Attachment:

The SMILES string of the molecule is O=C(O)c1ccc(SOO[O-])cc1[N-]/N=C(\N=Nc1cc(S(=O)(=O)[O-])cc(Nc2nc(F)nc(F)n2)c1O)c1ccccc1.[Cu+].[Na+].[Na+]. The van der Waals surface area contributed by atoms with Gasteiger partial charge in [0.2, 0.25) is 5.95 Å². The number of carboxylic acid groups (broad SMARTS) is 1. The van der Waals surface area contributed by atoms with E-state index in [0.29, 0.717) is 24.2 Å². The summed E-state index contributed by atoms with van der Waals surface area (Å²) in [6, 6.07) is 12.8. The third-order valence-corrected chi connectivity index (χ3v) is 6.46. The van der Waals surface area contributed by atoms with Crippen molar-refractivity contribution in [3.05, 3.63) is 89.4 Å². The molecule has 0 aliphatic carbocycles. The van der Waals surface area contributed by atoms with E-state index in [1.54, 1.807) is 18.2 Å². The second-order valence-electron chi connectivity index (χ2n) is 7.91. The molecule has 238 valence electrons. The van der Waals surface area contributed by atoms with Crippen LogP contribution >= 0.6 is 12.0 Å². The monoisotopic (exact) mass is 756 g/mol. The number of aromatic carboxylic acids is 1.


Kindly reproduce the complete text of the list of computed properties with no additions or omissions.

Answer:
The SMILES string of the molecule is O=C(O)c1ccc(SOO[O-])cc1[N-]/N=C(\N=Nc1cc(S(=O)(=O)[O-])cc(Nc2nc(F)nc(F)n2)c1O)c1ccccc1.[Cu+].[Na+].[Na+]. The van der Waals surface area contributed by atoms with Gasteiger partial charge in [0.2, 0.25) is 5.95 Å². The number of carboxylic acid groups (broad SMARTS) is 1. The van der Waals surface area contributed by atoms with E-state index in [0.29, 0.717) is 24.2 Å². The summed E-state index contributed by atoms with van der Waals surface area (Å²) in [6, 6.07) is 12.8. The third-order valence-corrected chi connectivity index (χ3v) is 6.46. The van der Waals surface area contributed by atoms with Crippen molar-refractivity contribution in [3.05, 3.63) is 89.4 Å². The molecule has 0 aliphatic carbocycles. The van der Waals surface area contributed by atoms with E-state index in [1.54, 1.807) is 18.2 Å². The second-order valence-electron chi connectivity index (χ2n) is 7.91. The molecule has 238 valence electrons. The van der Waals surface area contributed by atoms with Crippen LogP contribution >= 0.6 is 12.0 Å². The monoisotopic (exact) mass is 756 g/mol. The number of aromatic carboxylic acids is 1.